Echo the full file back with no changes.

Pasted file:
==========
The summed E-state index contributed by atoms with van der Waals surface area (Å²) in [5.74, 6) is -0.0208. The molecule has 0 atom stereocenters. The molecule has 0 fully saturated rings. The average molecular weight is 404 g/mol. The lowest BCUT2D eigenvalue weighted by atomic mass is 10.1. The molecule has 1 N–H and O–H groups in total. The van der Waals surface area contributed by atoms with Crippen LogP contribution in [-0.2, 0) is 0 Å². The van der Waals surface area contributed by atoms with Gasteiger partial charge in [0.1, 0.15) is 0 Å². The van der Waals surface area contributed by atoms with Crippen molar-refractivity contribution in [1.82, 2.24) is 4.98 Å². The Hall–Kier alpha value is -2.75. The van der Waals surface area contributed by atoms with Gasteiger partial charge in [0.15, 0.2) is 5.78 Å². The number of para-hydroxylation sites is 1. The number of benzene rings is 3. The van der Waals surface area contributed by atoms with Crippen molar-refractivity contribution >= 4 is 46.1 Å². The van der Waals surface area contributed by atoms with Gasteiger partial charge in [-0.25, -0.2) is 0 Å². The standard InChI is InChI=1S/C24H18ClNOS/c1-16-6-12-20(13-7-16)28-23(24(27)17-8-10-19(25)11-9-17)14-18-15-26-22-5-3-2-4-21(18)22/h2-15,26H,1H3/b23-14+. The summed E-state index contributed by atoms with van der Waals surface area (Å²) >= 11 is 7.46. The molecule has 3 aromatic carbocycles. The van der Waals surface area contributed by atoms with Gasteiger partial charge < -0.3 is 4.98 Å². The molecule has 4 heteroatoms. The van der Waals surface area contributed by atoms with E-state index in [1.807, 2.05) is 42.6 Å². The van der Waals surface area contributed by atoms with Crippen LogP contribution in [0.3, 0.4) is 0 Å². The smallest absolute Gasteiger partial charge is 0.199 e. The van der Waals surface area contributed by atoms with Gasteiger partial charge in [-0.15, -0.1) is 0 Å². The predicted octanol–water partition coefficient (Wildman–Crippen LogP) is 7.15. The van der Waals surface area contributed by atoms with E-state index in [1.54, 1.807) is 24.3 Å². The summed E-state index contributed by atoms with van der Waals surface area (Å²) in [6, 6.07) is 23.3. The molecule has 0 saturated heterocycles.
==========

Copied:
The summed E-state index contributed by atoms with van der Waals surface area (Å²) in [5.74, 6) is -0.0208. The molecule has 0 atom stereocenters. The molecule has 0 fully saturated rings. The average molecular weight is 404 g/mol. The lowest BCUT2D eigenvalue weighted by atomic mass is 10.1. The molecule has 1 N–H and O–H groups in total. The van der Waals surface area contributed by atoms with Crippen LogP contribution in [-0.2, 0) is 0 Å². The van der Waals surface area contributed by atoms with Gasteiger partial charge in [0.1, 0.15) is 0 Å². The van der Waals surface area contributed by atoms with Crippen molar-refractivity contribution in [1.82, 2.24) is 4.98 Å². The Hall–Kier alpha value is -2.75. The van der Waals surface area contributed by atoms with Gasteiger partial charge in [0.15, 0.2) is 5.78 Å². The number of para-hydroxylation sites is 1. The number of benzene rings is 3. The van der Waals surface area contributed by atoms with Crippen molar-refractivity contribution >= 4 is 46.1 Å². The van der Waals surface area contributed by atoms with Gasteiger partial charge in [-0.25, -0.2) is 0 Å². The standard InChI is InChI=1S/C24H18ClNOS/c1-16-6-12-20(13-7-16)28-23(24(27)17-8-10-19(25)11-9-17)14-18-15-26-22-5-3-2-4-21(18)22/h2-15,26H,1H3/b23-14+. The summed E-state index contributed by atoms with van der Waals surface area (Å²) >= 11 is 7.46. The molecule has 3 aromatic carbocycles. The van der Waals surface area contributed by atoms with Gasteiger partial charge < -0.3 is 4.98 Å². The molecule has 4 heteroatoms. The van der Waals surface area contributed by atoms with E-state index in [1.807, 2.05) is 42.6 Å². The van der Waals surface area contributed by atoms with Crippen LogP contribution in [0.3, 0.4) is 0 Å². The smallest absolute Gasteiger partial charge is 0.199 e. The van der Waals surface area contributed by atoms with Gasteiger partial charge in [-0.15, -0.1) is 0 Å². The predicted octanol–water partition coefficient (Wildman–Crippen LogP) is 7.15. The van der Waals surface area contributed by atoms with E-state index in [1.54, 1.807) is 24.3 Å². The summed E-state index contributed by atoms with van der Waals surface area (Å²) in [6, 6.07) is 23.3. The molecule has 0 saturated heterocycles.